Friday, September 6, 2013
Post 1: A cartoon
This document is a cartoon published in the International Herald Tribune by the popular cartoonist Chapatte.
It is undated although we can guess it was issued in spring, since the Cannes festival usually takes place at that time of the year. Thanks to the speech bubble, we can say that the cartoon deals with the issue of piracy, a much-debated topic. Indeed, many disagree about the limits of piracy. Some believe it is an amazing technological progress that gives access to culture in all its forms (movies, songs, albums, books...) but others believe that it is a form of intellectual copyright infringement.
The young man, wearing the "@" t-shirt, with a speech bubble saying: "I love your movies. I've pirated them all!" is what catches the eye at first sight. He looks fairly young, so he could even be a teenager. Then we see a beautiful woman wearing a long dress, next to a man in black jacket and sunglasses who is signing an autograph for the teenager. We can assume that he is a film director. In the top left corner there is a sign indicating that it is the Cannes film festival. Finally, different fans and photographers are depicted in the background.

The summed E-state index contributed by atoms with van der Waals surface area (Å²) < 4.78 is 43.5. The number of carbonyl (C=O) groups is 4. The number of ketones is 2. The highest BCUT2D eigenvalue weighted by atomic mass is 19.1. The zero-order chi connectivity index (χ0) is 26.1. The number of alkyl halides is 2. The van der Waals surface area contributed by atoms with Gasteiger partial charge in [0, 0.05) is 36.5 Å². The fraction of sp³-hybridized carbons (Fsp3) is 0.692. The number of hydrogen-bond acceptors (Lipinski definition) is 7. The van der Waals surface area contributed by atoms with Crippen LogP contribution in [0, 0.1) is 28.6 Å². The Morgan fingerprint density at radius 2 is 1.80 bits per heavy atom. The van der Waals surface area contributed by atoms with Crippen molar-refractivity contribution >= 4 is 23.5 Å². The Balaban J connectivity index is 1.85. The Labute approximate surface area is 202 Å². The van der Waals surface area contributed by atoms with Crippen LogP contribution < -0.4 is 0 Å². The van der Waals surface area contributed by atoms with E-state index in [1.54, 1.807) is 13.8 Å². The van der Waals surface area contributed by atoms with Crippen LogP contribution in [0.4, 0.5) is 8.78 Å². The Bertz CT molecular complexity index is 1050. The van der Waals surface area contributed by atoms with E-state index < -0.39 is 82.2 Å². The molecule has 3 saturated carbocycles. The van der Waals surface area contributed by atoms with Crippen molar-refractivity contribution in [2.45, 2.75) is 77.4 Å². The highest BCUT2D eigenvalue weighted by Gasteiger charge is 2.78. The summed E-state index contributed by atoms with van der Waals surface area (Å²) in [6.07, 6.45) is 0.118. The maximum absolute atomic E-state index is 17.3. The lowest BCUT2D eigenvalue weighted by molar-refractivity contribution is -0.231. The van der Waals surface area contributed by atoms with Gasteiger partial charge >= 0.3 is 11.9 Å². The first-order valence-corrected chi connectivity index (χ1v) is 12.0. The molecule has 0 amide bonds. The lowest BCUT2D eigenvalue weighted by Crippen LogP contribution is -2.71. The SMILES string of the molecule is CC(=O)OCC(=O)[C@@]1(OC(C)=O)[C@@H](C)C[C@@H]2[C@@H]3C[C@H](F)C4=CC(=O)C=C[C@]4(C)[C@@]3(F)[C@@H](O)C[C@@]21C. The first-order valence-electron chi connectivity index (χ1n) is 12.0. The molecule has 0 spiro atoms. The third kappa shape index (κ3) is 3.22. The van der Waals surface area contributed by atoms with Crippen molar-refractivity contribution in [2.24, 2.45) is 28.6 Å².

But what does the author wish to convey with this cartoon? Indeed, he is suggesting that the limits of piracy are fading, and therefore we don't know where piracy stops being a wonder of technology and starts being a crime. While posing this problem, the author also tackles with a very persistent issue: the exaggerated fanaticism of our society towards the show world in general (actors and singers aswell as directors). This is stated by the different fans screaming in the background, more precisely in the right side. Chapatte satirizes this world, which he finds ridiculous. His aim is therefore to raise the readers awareness about the piracy issue.
On the whole, the message put across by the author is that times are changing and that we should ask ourselves where the limits are. To what extent should piracy be legal? Is the fan's attitude being completely over the top and even sickly? Undoubtedly, the author has carefully thought-out the cartoon, leaving the readers small "clues" to influence them.
In my opinion, the cartoon is pretty effective and especially easy to understand. It is a way for the author to convey the message to an even larger group of readers. Because of its simplicity, the cartoon doesn't develop much the subject of piracy, so it leaves that task to the reader and public in general. Chapatte wants us to think by ourselves, and have our own opinion. I personally believe that the cartoon is definitely clever enough to influence the readers.
Finally, the situation illustrated by the cartoon reminds me of the film footage there is of, for example, The Beatles' concerts: huge cheering crowds of young teenagers, screeching and running at the sight of their idols. Undeniably, this scene is very likely to take place anywhere developed in the world, where the masses live in a fake world, filled with the lives of others, the lives of their idols, which might end up being more important than the own individual's life.